Facebook’s controversial Trending topics feature is sacrificing support for niche interests in favor of an internationally scalable approach that could create nationwide digital water cooler moments you can read at a glance. Facebook is making three significant updates to Trending that will start rolling out in the US today on desktop in the right sidebar.
- Facebook is adding an immediately visible headline from a top publisher about each Trend so you know what it’s about, even though Facebook removed its own staff-written descriptions of Trends last year
- Facebook is dropping personalization so everyone in a country sees the same top Trends instead of your list adapting to what topics like sports or video games you typically click on or are interested in
- Facebook is changing how it’s measuring what’s Trending to prioritize topics that lots of news publishers are writing about instead of topics getting lots of engagement because a celebrity’s mention of it or other single post went viral
It helps you know what’s going on across Facebook whether or not it matches up with what your friends are talking about
Together, these updates will make it much easier for Facebook to bring Trending to more countries and languages, as it’s only available in a few places that speak English plus India right now. The unified set of Trends with headlines attached could also help surface news publishers to new audiences, simultaneously helping Facebook’s news partners grow while decreasing the filter bubble phenomenon that causes people to only see points of view they agree with.
Facebook VP of Product Management Will Cathcart tells me “One of the nice things about Trending is it helps you know what’s going on across Facebook whether or not it matches up with what your friends are talking about or publishers you follow are talking about.”
Instead of relying on its own humans to write descriptions, which could be biased or just take a ton of labor, it’s piggybacking on professional publishers who’ve already written clear descriptions of the news. It could do this with any local publishers. Facebook’s algorithms will pick the most engaging publisher’s post about the topic that has a headline that fits in the allotted space, and humans will only serve to check that a Trend relates to a real-world happening and doesn’t violate its community standards before it goes live.
By removing the personalization, Facebook also eliminates confusion about why something was Trending for one user and not another. This could also create a sense a community around Trending, since users will know that other people in their country will have seen the same Trends if they were on Facebook and can discuss them together.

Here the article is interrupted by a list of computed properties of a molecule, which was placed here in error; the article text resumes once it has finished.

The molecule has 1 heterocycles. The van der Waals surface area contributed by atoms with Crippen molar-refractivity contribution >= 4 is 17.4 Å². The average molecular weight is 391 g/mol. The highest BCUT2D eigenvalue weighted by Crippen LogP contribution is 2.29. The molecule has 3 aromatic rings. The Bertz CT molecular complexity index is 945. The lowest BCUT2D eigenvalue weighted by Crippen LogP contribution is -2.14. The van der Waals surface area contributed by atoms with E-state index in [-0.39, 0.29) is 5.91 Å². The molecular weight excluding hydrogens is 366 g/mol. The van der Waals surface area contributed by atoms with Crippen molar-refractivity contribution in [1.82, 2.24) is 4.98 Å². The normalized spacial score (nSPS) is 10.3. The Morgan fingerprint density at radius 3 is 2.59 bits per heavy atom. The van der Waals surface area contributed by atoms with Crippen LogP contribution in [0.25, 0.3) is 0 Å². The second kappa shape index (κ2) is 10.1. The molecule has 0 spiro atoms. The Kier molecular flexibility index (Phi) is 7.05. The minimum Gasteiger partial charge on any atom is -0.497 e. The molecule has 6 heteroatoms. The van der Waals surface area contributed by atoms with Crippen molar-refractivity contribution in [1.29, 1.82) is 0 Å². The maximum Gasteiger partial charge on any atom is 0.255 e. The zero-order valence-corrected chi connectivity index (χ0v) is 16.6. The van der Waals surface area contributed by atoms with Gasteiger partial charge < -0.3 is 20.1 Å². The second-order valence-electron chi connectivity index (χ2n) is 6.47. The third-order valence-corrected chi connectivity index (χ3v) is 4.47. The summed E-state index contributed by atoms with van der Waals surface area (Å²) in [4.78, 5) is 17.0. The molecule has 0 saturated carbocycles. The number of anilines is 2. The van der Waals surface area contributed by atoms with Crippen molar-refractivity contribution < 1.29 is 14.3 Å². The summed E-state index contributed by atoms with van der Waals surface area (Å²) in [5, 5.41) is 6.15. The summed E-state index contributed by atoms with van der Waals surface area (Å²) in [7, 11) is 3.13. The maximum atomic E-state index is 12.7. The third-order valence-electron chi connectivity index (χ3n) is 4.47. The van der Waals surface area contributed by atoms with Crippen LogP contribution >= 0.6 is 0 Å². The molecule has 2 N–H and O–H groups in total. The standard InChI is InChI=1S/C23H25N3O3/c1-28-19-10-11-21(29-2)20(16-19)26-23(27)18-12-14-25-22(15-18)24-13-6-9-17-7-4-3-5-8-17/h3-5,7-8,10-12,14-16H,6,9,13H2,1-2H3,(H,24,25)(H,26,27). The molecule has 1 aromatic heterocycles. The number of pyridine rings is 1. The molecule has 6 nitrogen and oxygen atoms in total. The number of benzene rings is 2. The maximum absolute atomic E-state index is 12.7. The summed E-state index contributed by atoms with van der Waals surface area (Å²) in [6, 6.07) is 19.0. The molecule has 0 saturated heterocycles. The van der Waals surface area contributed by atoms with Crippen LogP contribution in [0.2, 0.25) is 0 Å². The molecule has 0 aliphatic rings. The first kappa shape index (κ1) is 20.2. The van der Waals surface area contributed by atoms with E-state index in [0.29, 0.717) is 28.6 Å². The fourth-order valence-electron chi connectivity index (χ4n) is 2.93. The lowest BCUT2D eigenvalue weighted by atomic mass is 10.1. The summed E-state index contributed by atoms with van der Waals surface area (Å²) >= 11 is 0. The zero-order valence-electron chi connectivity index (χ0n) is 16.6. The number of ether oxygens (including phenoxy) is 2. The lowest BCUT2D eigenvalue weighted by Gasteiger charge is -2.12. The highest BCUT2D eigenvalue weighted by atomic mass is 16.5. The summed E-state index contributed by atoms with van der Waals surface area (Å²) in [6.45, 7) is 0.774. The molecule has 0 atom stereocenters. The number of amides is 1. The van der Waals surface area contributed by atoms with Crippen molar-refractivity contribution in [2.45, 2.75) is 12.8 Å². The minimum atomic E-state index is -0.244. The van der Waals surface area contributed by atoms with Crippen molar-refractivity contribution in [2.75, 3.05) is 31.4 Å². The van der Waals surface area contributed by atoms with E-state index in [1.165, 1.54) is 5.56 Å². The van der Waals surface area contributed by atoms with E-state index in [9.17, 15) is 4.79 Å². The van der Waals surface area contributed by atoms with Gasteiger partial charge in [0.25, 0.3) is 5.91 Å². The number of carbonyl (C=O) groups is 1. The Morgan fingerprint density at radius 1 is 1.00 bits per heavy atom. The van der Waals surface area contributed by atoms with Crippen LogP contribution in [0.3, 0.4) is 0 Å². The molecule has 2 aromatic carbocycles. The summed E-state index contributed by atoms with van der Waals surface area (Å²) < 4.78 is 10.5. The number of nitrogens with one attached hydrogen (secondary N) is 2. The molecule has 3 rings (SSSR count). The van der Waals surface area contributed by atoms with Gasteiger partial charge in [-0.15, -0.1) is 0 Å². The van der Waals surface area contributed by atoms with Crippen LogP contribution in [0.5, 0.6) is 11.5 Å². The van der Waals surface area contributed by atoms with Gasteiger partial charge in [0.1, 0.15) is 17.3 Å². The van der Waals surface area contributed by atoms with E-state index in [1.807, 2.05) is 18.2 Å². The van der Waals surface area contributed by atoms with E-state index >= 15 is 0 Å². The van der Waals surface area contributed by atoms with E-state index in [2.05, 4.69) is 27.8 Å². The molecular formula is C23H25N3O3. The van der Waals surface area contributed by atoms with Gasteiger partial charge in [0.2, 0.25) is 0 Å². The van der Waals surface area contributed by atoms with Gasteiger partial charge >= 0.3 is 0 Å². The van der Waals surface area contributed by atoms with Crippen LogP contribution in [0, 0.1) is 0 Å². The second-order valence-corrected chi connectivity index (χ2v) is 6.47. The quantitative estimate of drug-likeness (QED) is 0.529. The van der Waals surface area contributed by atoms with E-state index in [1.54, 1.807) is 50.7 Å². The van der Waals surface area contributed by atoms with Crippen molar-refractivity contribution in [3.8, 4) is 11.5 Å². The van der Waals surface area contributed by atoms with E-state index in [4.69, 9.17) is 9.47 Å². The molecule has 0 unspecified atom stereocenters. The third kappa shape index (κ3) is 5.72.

And with the new measurement system, Facebook could avoid accidentally making fake news shared by a popular public figure into a Trend. Facebook will also be scanning for reports of a story being fake and disqualify those to prevent misinformation from seeping into Trending.
Facebook first launched Trending in 2014 in what was seen as a copy of Twitter, but with the added benefit of human-written descriptions so you actually knew why a hashtag, brand, celebrity, or phrase was popular.
But in 2016, Gizmodo published allegations that Facebook’s human curators for Trending had biased the feature to suppress politically conservative topics. Though Facebook reported its investigation found no evidence of purposeful or widespread bias, it decided to lay off the human description writers and institute a more algorithmic approach to picking what appeared in Trending in a way that gave more weight to stories popular with smaller publishers, some of which are more conservative than the top outlets.
While absolving Facebook from some criticism of human error, it made the product prone to mistakes where fake news stories appeared as Trends, such as one that said Fox News had fired Megyn Kelly. It also made it tougher to know what a Trend was about without hovering over it to see a news story about it. Now Facebook is adding context back in by including news publisher headlines.
There are some tradeoffs
Lovers of niche news topics will now be met with a more generic set of Trends, though they can go through the Trending feature’s tabs to see stories about particular topics like Politics or Entertainment. The new unified set of Trends for each country makes Facebook a bit more like Imgur or the old Digg, where users can commune around a particularly popular topic.
“There are some tradeoffs” Cathcart admits. “If I’m not into sports I might see Trends about sports.” But he insists having a wider perspective about what’s on the country’s mind, even if it’s not on yours, is valuable. “It’s useful to know that that’s one of the topics on Facebook that people are talking about” he concludes.
It’s a stern shift from Facebook’s typical reliance on personalization across its product. And in some respects, it makes Facebook more like a media company, since it’s showing the same content to everyone, even if algorithms are heavily involved in the curation.
But Mark Zuckerberg says he sees Facebook as a town square, and now everyone in town will see the same Facebook newspaper headlines.